Taylor Swift’s sixth album has been heavily anticipated since  “1989,” dropped.

With the release of the first single, “Look What You Made Me Do,” it became clear the album would be a success. The single had a different sound, yet followed a similar theme to “Shake It Off,” her last debut single. Both anthems deal with shaking off judgment. They signify a positive message and gives fans a song they will want to sing along to. Swift’s album is packed with catchy tunes and blends a variety of musical inspirations to create a modern pop masterpiece. The whole album consists of rhythmic beats, an edgy sound and poignant lyrics.

Even as Swift’s sound evolves,  she does not waver from her famously honest and autobiographical lyrics. Fans are still reading pages from her diary, it’s just a more mature and complicated version of the now 27-year-old.

Swift is known for using heartfelt lyrics that tell stories, and this album serves as a perfect example of her relatable and vivid writing. Each track feels like an individual chapter in one big and intense love story, making the album not only sonically cohesive, but lyrically connected as well.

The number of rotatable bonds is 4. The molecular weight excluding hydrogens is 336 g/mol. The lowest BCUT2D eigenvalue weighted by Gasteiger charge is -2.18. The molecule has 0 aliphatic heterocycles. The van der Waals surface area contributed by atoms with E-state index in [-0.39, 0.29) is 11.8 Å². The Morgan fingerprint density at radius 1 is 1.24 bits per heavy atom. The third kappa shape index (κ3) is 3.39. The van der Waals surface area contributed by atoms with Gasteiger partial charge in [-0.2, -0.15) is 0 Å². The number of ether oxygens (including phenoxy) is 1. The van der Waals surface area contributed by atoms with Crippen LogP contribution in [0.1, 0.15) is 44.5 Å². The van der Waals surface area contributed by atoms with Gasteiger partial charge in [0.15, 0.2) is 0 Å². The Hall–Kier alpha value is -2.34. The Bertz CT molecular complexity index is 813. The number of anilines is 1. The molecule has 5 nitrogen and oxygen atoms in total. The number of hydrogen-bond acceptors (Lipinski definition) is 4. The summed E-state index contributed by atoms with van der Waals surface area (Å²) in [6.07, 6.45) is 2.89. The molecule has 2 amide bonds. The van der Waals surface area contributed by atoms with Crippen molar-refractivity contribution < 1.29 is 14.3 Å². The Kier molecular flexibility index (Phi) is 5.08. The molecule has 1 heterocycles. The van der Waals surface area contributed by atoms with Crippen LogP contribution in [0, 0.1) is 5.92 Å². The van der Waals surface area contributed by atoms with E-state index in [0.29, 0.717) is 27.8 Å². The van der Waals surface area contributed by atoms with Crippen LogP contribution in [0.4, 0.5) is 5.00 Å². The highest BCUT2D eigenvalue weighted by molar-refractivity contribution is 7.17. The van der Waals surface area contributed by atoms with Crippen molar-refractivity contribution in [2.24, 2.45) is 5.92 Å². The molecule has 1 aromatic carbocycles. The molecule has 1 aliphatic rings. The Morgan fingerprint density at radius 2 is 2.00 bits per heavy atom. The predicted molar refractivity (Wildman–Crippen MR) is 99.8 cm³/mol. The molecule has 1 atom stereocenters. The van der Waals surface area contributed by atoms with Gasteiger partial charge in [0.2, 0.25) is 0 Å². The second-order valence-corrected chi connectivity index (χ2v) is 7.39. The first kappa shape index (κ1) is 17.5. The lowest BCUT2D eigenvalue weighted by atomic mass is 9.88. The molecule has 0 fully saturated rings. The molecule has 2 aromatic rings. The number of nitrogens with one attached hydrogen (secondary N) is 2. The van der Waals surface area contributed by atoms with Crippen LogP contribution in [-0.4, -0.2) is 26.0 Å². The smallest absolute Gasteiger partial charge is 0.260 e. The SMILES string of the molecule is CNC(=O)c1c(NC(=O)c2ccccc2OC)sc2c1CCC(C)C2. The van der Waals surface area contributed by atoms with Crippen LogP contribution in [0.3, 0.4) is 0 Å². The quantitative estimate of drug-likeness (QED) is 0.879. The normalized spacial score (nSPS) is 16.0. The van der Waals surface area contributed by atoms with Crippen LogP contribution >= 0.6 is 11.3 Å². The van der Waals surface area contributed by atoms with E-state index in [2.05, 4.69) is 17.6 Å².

Aside from a love story, there are also many instances where Swift explores darker themes. From hard lessons she’s learned, to wising up about how harsh the world can be—it is these more mature subjects that make the album more complex and thought-provoking.


And for those who are mourning the loss of the “old Taylor,” she’s not really dead as her single “Look What You Made Me Do” claims. A reminiscent of Swift’s earlier sound can be found on the album’s last track, “New Year’s Day.”  The track is intimate and raw, with a sweeter sound and heartfelt lyrics. The track features the simplicity of a piano and Swift’s pure voice, which serves as an opportunity for the global pop star to prove her vocal skills without distracting beats or alteration.

Swift responded with humor and sarcasm to her trials and times of adversity.  I found that inspiring. Beauty and growth can follow difficult times.

Photo Credit: Michaela Schirra